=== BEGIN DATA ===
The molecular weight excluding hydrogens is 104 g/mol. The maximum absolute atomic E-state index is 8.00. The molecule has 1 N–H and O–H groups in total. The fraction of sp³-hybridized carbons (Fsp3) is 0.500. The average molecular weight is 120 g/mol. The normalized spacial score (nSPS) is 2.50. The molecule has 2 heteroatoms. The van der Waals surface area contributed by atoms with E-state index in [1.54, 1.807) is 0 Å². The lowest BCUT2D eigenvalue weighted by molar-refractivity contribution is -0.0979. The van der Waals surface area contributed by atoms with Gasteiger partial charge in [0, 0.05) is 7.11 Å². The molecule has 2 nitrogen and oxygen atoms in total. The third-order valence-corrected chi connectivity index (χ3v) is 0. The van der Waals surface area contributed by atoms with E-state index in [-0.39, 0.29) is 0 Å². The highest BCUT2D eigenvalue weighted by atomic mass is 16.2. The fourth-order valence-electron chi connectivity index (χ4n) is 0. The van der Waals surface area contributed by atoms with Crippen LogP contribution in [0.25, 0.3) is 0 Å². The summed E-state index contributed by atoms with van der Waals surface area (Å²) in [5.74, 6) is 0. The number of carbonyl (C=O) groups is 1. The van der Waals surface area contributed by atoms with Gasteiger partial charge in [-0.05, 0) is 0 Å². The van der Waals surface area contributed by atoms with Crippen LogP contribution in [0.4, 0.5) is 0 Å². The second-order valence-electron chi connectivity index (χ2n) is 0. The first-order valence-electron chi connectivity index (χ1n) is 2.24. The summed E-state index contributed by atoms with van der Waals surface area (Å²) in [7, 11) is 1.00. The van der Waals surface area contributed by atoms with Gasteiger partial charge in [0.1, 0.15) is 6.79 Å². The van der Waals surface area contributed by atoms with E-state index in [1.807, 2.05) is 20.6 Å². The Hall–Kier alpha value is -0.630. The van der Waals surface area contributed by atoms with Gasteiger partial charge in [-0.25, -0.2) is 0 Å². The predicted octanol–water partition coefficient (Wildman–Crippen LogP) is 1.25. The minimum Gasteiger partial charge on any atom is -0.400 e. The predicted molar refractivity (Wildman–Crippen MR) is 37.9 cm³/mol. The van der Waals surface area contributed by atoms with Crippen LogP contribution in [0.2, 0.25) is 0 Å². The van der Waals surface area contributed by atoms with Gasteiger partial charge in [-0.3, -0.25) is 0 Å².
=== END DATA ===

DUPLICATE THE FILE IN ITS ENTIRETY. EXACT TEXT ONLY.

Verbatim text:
The molecular weight excluding hydrogens is 104 g/mol. The maximum absolute atomic E-state index is 8.00. The molecule has 1 N–H and O–H groups in total. The fraction of sp³-hybridized carbons (Fsp3) is 0.500. The average molecular weight is 120 g/mol. The normalized spacial score (nSPS) is 2.50. The molecule has 2 heteroatoms. The van der Waals surface area contributed by atoms with E-state index in [1.54, 1.807) is 0 Å². The lowest BCUT2D eigenvalue weighted by molar-refractivity contribution is -0.0979. The van der Waals surface area contributed by atoms with Gasteiger partial charge in [0, 0.05) is 7.11 Å². The molecule has 2 nitrogen and oxygen atoms in total. The third-order valence-corrected chi connectivity index (χ3v) is 0. The van der Waals surface area contributed by atoms with E-state index in [-0.39, 0.29) is 0 Å². The highest BCUT2D eigenvalue weighted by atomic mass is 16.2. The fourth-order valence-electron chi connectivity index (χ4n) is 0. The van der Waals surface area contributed by atoms with Crippen LogP contribution in [0.25, 0.3) is 0 Å². The summed E-state index contributed by atoms with van der Waals surface area (Å²) in [5.74, 6) is 0. The number of carbonyl (C=O) groups is 1. The van der Waals surface area contributed by atoms with Gasteiger partial charge in [-0.05, 0) is 0 Å². The van der Waals surface area contributed by atoms with Crippen LogP contribution in [0.4, 0.5) is 0 Å². The second-order valence-electron chi connectivity index (χ2n) is 0. The first-order valence-electron chi connectivity index (χ1n) is 2.24. The summed E-state index contributed by atoms with van der Waals surface area (Å²) in [7, 11) is 1.00. The van der Waals surface area contributed by atoms with Gasteiger partial charge in [0.1, 0.15) is 6.79 Å². The van der Waals surface area contributed by atoms with E-state index in [1.807, 2.05) is 20.6 Å². The Hall–Kier alpha value is -0.630. The van der Waals surface area contributed by atoms with Gasteiger partial charge in [-0.25, -0.2) is 0 Å². The predicted octanol–water partition coefficient (Wildman–Crippen LogP) is 1.25. The minimum Gasteiger partial charge on any atom is -0.400 e. The predicted molar refractivity (Wildman–Crippen MR) is 37.9 cm³/mol. The van der Waals surface area contributed by atoms with Crippen LogP contribution in [0.2, 0.25) is 0 Å². The van der Waals surface area contributed by atoms with Gasteiger partial charge in [-0.3, -0.25) is 0 Å².